Hi Crusty. That type is good. Contact the seller and see if you can negotiate a bit on the postage - bear in mind the figure I gave would have been to Australia, it might be cheaper to the UK. You may find others - I think I searched on "hand nibbler" to find that one, but try "nibbling cuttter" and other such search terms. There are some very tasty purpose built electric ones out there as well, which is why I tried including "Hand" in it. Good luck....
Hi Crusty.. Don'tcha hate it when one of your tools passes on to tool heaven and you can't find another one? I will keep my eyes open and let you know if I find one.. I can thoroughly recommend the drill-accessory ones but I see your point, my hand one is also more suited to square holes, though it is going the way of yours I fear.....
Most of the time, it's just a nail and a hammer . It's the breakable medium (e.g. glass) when you have to get creative. Microtorch (and anything combustible) gets me excited easily but I couldn't use it as much as I'd like to. Old soldering iron could be used to make holes in PVCs - of course, you wouldn't use the tip directly, you would wrap metal wire of needed diameter on it . And then there are chemicals - lovely sulfuric acid made more holes in my clothes than in the objects of my experiments.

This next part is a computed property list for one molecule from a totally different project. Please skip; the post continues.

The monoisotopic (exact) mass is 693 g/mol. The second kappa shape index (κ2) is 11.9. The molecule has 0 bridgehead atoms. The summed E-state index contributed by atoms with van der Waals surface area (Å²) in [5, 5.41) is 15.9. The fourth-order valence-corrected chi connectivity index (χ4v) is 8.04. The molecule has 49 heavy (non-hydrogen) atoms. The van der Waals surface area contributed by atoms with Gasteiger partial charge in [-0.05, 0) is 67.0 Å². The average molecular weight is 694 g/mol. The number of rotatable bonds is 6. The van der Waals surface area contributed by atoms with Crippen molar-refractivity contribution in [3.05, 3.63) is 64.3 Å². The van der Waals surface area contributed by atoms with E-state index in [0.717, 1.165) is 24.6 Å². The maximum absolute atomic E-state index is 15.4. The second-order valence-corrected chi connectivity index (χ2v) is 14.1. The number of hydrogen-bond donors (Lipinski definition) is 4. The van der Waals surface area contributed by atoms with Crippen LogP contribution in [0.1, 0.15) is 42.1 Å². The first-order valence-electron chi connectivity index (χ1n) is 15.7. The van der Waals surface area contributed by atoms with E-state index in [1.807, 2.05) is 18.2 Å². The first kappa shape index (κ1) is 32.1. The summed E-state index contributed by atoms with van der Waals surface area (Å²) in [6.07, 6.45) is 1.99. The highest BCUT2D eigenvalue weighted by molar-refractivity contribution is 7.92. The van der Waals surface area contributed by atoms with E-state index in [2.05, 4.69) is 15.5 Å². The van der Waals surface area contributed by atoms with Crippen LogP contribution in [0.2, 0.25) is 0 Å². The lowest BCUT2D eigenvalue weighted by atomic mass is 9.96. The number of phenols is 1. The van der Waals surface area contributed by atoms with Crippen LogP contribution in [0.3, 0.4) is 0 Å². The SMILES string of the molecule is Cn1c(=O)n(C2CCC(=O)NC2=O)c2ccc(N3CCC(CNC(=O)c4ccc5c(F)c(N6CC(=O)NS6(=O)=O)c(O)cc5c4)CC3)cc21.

It looks like not everything is made in China; for example, on Amazon I found a German made Bosch drill (for >$400) and a German made Fein drill (>$800). I believe that Proxxon rotary tools are still made in Germany, but they're not drills.
BTW, just about everything is "globally sourced", including a lot of stuff that's "Made In China". For example, most memory (DRAM, flash) isn't made in China.
Also off topic: my vacuum is a German-made Bosch canister vac. The price was reasonable (unlike Miele and some others). It's 8 years old and still going strong; the Dyson canister vac was more expensive, made in Malasia, and had a lot of quality complaints.
What are the engineering and design challenges in creating successful IoT devices? These devices are usually small, resource-constrained electronics designed to sense, collect, send, and/or interpret data. Some of the devices need to be smart enough to act upon data in real time, 24/7. Specifically the guests will discuss sensors, security, and lessons from IoT deployments.